It might be best if Caleb Clarke takes his Olympic dream down the back of his garden, stamp on it a few times, bury it and then leave it there.
He probably thinks that sounds like awful advice. Giving up now on his dream of playing sevens at next year's Tokyo Olympics is most likely not something he's ready to do.
He's barely 21, with his whole career ahead of him, and the prospect of being both an All Black and featuring at the Olympics must seem more achievable each week he plays for the Blues.
But the path along which he would have to travel to chase this double dream is laced with more danger than he may realise, not the least of which is the lack of certainty as to whether the games will even go ahead.
His foray into the world of sevens wasn't supposed to go like this. He signed up to join the programme in August last year – granted permission to skip Super Rugby in 2020 and focus on making it to Tokyo.
In the original version of his dream, he made a nine-month commitment to sevens – where he would play a handful of World Series tournaments, head to Tokyo and be done by the end of July.
It would have been a short, sharp tilt at sevens glory. A brief moment in time to collect a never-to-be-forgotten experience.
But he has to ask whether the sacrifice he'll have to make to keep his Olympic dream alive will be worth it because, unquestionably, there is much more at stake now.
The risk scenario has changed. When he signed to play sevens last year he wasn't gambling with much. What was he really giving up to play sevens?
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Maybe a few games with the Blues as their back three looked then like it would be oversubscribed and he didn't appeal as a regular starter.
He's now the best power wing in the country and almost certainly going to find his way into Ian Foster's first All Blacks squad.
That's what he will be gambling with to pursue his Olympic dream – test caps. And while it might seem, given his form and age, that the All Blacks door will stay open for years to come, it has a nasty habit of springing shut surprisingly quickly.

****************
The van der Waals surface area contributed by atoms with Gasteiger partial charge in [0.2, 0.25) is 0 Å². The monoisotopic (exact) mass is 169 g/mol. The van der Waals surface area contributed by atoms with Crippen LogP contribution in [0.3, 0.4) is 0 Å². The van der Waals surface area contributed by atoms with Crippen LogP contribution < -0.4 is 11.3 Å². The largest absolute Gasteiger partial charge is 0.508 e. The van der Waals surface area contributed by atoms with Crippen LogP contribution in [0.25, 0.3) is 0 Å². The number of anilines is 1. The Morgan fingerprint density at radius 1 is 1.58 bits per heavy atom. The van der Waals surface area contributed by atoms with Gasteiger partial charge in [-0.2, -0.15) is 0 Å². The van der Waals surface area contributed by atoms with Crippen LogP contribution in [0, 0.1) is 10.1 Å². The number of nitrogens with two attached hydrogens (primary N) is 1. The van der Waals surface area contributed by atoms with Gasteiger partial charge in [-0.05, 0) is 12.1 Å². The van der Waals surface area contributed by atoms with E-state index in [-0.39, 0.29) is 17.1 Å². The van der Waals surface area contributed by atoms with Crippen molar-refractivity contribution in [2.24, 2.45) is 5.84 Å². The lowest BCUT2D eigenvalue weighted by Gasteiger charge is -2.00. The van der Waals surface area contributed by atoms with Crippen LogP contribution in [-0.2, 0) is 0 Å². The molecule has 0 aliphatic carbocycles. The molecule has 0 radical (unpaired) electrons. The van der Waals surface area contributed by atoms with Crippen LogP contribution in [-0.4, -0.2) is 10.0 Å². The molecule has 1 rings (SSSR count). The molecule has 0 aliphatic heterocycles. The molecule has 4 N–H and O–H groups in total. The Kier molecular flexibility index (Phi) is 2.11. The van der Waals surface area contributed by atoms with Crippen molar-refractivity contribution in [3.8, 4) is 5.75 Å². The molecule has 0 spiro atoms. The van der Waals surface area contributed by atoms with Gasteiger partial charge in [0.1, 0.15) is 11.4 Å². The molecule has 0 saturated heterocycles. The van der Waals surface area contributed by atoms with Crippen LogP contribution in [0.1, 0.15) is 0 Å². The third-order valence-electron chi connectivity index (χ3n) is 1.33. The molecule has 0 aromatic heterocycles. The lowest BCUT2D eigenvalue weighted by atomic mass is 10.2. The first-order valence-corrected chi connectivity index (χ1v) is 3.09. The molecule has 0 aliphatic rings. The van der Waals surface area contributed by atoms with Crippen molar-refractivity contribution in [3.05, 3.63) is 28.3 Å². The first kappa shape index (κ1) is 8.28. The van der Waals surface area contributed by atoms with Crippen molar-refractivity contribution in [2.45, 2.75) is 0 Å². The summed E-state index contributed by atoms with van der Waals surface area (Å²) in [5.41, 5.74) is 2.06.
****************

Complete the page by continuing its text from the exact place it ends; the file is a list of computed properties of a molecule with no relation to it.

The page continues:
Young players, particularly outside backs whose game is built on pace and agility, rarely understand the temporary nature of form or the fragility on which their athleticism is built.
These windows of super hot form that some outside backs experience often don't last long and there's no doubt that the likes of Julian Savea, Joe Rokocoko, Jonah Lomu and even Christian Cullen all played their best rugby between the ages of 19 and 24.
Clarke is on one of those hot streaks and he shouldn't be so sure it will withstand him returning to sevens next year.
To date he's been able to flit between New Zealand Sevens and the Blues and keep both teams satisfied he's good enough to be there.
It's not, however, a sustainable proposition to dip in and dip out as the two forms of the game are nowhere near as compatible as those who try to combine a career in both claim.
Sevens has been good for Clarke, but it has a shelf life. It's not going to provide an inexhaustible portfolio of transferable skills and it has almost certainly run its course as a means to ready him for bigger challenges in the XV-a-side game.
What he took from the abbreviated game was a tougher mental approach. He learned the importance of conditioning, attention to detail and planning.
He took on board the need to up his work-rate, to go looking for action and he developed his ability to take the ball in the air by chasing after kick-offs in sevens.
All of those qualities have been on view in Super Rugby Aotearoa but it will be a zero-sum game in regards to pushing his All Blacks credentials by going back to sevens now.
Ardie Savea realised much the same thing in 2016 when he played the house down in Super Rugby and decided the smart move was to pull the pin on his plans to play at the Rio Olympics that year.
It's telling that never once has he expressed any regret about making that decision.
The postponement of the Olympics has not been a cruel twist of fate. It has been serendipitous – shutting one path to Clarke but potentially opening the more rewarding and lasting journey to the summit of test football.